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was still missing a sense of purpose and meaning behind all the hard work. It all became clear when he went back to those afternoons spent baking in the kitchen with Honey. He remembered her infectious smile, and how that smile was not only passed on to him, but to her food. Chuck wanted to keep that tradition and

share it with the people around him. So he set off on a deliciously arduous journey to perfect his mother’s recipes. He started with the basic, all-American, deceptively simple-looking, chocolate chip cookie. “I knew that was going to be the cookie for me. I worked really hard to develop the right density and texture. I

had to make it special, and I had to make it look good too. If it isn’t pretty, then it’s just a regular cookie.� The basic chocolate chip cookie recipe is comprised of only a few ingredients, and while they are easy to bake, they are difficult to bake well. So getting the right mix of chewiness, flavor, and appearance required a lot of taste-testing—a task Chuck and his friends were more than happy to undertake, even if there were some unintended consequences. “When I was working on the recipes, I was about thirty pounds heavier than I am now. I would not only eat them while I was baking, but I would eat them after. I didn’t know you could just taste the cookies and not have to eat them all. I’ve learned that lesson the hard way.� After forty to fifty iterations of chocolate chip cookie recipes, Chuck finally landed on just the right mix—a dense, gooey, chewy disc of buttery bliss he calls The Chucklet & Honey. It’s the business’ namesake, signature cookie, and statement of purpose, all wrapped in one scrumptious package. Once Chuck had created a product he was happy with, he had to find a way to bring it to the public, and that meant finding a place big enough to accommodate large orders. “I’d just been diagnosed with MS, and I just told the investor the chocolate business wasn’t right. I had no idea what was next or where to go.� He found the perfect solution in a pair of lifelong friends—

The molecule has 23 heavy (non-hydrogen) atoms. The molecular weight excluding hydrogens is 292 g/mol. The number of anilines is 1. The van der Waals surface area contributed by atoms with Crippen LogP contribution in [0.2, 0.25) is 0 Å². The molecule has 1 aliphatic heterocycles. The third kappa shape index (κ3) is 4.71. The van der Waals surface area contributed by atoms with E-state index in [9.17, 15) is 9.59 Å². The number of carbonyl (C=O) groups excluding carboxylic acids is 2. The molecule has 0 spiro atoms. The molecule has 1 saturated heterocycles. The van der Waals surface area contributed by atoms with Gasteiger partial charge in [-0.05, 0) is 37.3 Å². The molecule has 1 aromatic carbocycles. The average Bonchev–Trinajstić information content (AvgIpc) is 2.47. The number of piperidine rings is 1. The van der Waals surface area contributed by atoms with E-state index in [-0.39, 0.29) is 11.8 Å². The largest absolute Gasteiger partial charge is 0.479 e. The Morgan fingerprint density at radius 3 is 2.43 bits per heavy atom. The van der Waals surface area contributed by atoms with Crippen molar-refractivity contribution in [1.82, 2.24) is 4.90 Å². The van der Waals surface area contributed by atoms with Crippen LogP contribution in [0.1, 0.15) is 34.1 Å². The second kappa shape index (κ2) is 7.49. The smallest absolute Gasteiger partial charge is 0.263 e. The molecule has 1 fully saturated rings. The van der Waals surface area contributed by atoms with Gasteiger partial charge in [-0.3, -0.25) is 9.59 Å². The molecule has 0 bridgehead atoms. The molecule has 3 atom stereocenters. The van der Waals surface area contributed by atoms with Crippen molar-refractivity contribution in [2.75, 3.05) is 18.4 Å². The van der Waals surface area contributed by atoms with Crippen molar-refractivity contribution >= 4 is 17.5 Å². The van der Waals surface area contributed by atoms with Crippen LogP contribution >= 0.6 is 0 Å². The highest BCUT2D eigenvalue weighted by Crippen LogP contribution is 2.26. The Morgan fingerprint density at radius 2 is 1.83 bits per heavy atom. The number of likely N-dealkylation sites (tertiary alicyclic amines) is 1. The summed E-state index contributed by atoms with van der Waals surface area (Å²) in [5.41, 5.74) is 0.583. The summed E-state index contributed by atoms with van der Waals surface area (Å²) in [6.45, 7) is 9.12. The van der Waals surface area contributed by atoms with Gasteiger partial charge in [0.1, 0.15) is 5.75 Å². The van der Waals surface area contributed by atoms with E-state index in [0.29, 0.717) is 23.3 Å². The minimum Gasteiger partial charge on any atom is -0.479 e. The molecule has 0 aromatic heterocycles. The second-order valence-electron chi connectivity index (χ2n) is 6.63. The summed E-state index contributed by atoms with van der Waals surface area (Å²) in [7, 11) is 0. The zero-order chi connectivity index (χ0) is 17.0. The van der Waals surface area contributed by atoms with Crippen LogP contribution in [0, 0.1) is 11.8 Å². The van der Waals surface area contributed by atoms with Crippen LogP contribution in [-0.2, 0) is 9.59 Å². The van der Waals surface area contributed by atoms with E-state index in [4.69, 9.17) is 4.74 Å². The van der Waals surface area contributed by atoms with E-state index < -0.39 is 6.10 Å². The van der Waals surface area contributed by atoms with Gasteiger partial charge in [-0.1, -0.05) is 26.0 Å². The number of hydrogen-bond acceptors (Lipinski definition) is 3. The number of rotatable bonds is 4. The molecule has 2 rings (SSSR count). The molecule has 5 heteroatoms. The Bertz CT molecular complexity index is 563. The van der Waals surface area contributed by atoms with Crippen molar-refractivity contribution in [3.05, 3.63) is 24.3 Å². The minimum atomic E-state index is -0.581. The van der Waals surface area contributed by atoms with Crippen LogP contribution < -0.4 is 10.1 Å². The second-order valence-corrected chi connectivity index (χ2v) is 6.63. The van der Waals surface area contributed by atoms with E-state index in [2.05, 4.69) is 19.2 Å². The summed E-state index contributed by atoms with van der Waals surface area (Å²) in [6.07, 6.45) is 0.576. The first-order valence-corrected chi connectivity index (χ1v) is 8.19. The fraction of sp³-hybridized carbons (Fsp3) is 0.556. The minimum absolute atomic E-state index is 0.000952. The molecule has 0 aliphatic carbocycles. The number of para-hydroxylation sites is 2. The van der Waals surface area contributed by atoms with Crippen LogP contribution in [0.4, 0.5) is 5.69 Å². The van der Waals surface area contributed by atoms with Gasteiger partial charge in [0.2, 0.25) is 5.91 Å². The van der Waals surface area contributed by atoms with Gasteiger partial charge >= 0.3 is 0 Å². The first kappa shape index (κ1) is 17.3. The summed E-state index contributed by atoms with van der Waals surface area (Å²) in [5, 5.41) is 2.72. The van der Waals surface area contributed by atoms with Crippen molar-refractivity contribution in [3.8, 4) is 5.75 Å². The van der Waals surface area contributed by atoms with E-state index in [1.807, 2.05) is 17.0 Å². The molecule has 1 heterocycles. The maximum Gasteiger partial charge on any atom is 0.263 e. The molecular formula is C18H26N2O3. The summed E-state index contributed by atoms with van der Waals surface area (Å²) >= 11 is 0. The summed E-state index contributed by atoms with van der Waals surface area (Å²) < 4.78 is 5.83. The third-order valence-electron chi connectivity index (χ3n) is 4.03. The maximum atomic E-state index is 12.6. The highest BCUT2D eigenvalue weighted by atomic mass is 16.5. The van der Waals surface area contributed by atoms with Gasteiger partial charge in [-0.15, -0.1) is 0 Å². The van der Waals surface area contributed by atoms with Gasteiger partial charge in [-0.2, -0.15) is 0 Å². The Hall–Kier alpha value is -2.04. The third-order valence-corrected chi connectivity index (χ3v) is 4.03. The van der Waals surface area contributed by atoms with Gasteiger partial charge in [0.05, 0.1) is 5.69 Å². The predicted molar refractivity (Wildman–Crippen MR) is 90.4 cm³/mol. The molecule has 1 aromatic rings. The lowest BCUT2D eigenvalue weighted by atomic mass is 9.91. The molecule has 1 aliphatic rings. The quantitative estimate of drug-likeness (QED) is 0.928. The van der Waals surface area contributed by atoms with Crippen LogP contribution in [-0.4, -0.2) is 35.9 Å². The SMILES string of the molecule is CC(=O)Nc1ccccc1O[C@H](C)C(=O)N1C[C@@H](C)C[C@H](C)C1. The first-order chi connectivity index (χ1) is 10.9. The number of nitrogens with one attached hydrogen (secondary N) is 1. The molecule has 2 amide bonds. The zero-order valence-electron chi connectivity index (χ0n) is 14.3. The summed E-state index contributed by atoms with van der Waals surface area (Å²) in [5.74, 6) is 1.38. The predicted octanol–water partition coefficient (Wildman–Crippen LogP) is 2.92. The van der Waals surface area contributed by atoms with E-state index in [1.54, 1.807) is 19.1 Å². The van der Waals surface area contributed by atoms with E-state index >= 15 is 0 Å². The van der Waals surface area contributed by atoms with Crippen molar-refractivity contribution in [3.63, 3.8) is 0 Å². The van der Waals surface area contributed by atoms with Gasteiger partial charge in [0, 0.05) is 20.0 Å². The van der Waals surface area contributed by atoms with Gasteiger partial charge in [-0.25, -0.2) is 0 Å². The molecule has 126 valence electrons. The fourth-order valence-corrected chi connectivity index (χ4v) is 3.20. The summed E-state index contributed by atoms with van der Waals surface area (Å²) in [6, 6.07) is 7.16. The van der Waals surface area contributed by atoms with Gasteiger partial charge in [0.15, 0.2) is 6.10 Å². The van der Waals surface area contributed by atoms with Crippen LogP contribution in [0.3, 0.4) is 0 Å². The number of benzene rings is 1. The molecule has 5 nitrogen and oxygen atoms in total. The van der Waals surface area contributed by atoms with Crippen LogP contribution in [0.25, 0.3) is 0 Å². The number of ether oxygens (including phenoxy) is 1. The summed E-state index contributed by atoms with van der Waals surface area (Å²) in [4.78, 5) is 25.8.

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Amy Bruce and Katie Conley, the owners of Red Tree Coffee in Kingston Springs. “I was talking to Amy and Katie, and they said, ‘Why don’t you do it here?’ They’ve been friends of mine for twenty-five years, and now we’re together 24/7.” The company’s repertoire has expanded to include a maple oatmeal raisin cookie embedded with cranberries and a doublechocolate hazelnut cookie with Nutella baked right into the dough. And then there’s the heavenly confection known as the Peanut Butter Oatmeal Fluffer Nutter, consisting of peanut butter marshmallow cream sandwiched in between two peanut butter cookies. That’s enough to make a Nutter Butter blush in shame. These three varieties, along with the quintessential chocolate chip cookie and the mint chocolate cookie sandwich, represent the standard offerings available year-round. Other more adventurous flavors—like the rosewater tea cookie or firecracker cookie (bite-size versions of the classic chocolate chip peppered with hot cinnamon candies)—are available seasonally or by special order. Chucklet & Honey also developed a gluten-free, sugar free snickerdoodle and a gluten-free version of the signature chocolate chip cookie, which they sell at Frothy Monkey. A baker’s day begins when the world is still dark and cold and ends sometime when he’s just short of exhaustion—but you’d never know it looking at Chuck. His eyes light up like bonfires when he talks about working long hours with his staff of mostly seasonal and part-time employees, whom he calls family. And he’s the type of guy who gets giddy when he daydreams about developing the perfect macaroon. “They’re not really cookies. But when you get them right, they’re the perfect combination of everything. If I could conquer the macaroon, I think that would rock.” Although he would love to one day open a storefront in the 12South